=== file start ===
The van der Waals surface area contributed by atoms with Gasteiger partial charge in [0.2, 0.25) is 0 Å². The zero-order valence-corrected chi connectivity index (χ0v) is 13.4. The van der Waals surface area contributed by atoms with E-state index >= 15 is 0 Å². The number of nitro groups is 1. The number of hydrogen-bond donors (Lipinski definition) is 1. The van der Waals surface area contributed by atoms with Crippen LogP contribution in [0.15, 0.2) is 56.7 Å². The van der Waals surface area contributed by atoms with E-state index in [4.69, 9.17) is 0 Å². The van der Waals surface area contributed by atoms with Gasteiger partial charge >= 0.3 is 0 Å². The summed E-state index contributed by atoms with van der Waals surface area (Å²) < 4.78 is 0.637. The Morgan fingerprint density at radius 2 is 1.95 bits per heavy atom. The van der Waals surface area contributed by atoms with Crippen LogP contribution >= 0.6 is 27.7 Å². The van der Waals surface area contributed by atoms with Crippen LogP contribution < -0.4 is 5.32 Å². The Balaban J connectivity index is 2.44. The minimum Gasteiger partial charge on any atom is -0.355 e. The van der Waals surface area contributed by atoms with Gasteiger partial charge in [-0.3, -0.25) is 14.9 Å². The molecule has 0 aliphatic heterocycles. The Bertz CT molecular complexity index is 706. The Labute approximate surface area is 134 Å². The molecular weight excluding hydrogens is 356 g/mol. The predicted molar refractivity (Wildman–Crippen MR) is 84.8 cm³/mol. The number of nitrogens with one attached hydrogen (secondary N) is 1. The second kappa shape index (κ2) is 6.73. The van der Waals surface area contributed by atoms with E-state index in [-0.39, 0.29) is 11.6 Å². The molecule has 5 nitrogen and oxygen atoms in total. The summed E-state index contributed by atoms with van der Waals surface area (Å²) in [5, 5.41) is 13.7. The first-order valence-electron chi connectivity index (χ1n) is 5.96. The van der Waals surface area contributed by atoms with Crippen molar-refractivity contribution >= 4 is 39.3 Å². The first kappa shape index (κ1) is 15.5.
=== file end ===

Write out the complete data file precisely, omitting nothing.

The van der Waals surface area contributed by atoms with Gasteiger partial charge in [0.2, 0.25) is 0 Å². The zero-order valence-corrected chi connectivity index (χ0v) is 13.4. The van der Waals surface area contributed by atoms with E-state index >= 15 is 0 Å². The number of nitro groups is 1. The number of hydrogen-bond donors (Lipinski definition) is 1. The van der Waals surface area contributed by atoms with Crippen LogP contribution in [0.15, 0.2) is 56.7 Å². The van der Waals surface area contributed by atoms with E-state index in [4.69, 9.17) is 0 Å². The van der Waals surface area contributed by atoms with Gasteiger partial charge >= 0.3 is 0 Å². The summed E-state index contributed by atoms with van der Waals surface area (Å²) < 4.78 is 0.637. The Morgan fingerprint density at radius 2 is 1.95 bits per heavy atom. The van der Waals surface area contributed by atoms with Crippen LogP contribution >= 0.6 is 27.7 Å². The van der Waals surface area contributed by atoms with Crippen LogP contribution < -0.4 is 5.32 Å². The Balaban J connectivity index is 2.44. The minimum Gasteiger partial charge on any atom is -0.355 e. The van der Waals surface area contributed by atoms with Gasteiger partial charge in [-0.3, -0.25) is 14.9 Å². The molecule has 0 aliphatic heterocycles. The Bertz CT molecular complexity index is 706. The Labute approximate surface area is 134 Å². The molecular weight excluding hydrogens is 356 g/mol. The predicted molar refractivity (Wildman–Crippen MR) is 84.8 cm³/mol. The number of nitrogens with one attached hydrogen (secondary N) is 1. The second kappa shape index (κ2) is 6.73. The van der Waals surface area contributed by atoms with E-state index in [-0.39, 0.29) is 11.6 Å². The molecule has 5 nitrogen and oxygen atoms in total. The summed E-state index contributed by atoms with van der Waals surface area (Å²) in [5, 5.41) is 13.7. The first-order valence-electron chi connectivity index (χ1n) is 5.96. The van der Waals surface area contributed by atoms with Crippen molar-refractivity contribution >= 4 is 39.3 Å². The first kappa shape index (κ1) is 15.5.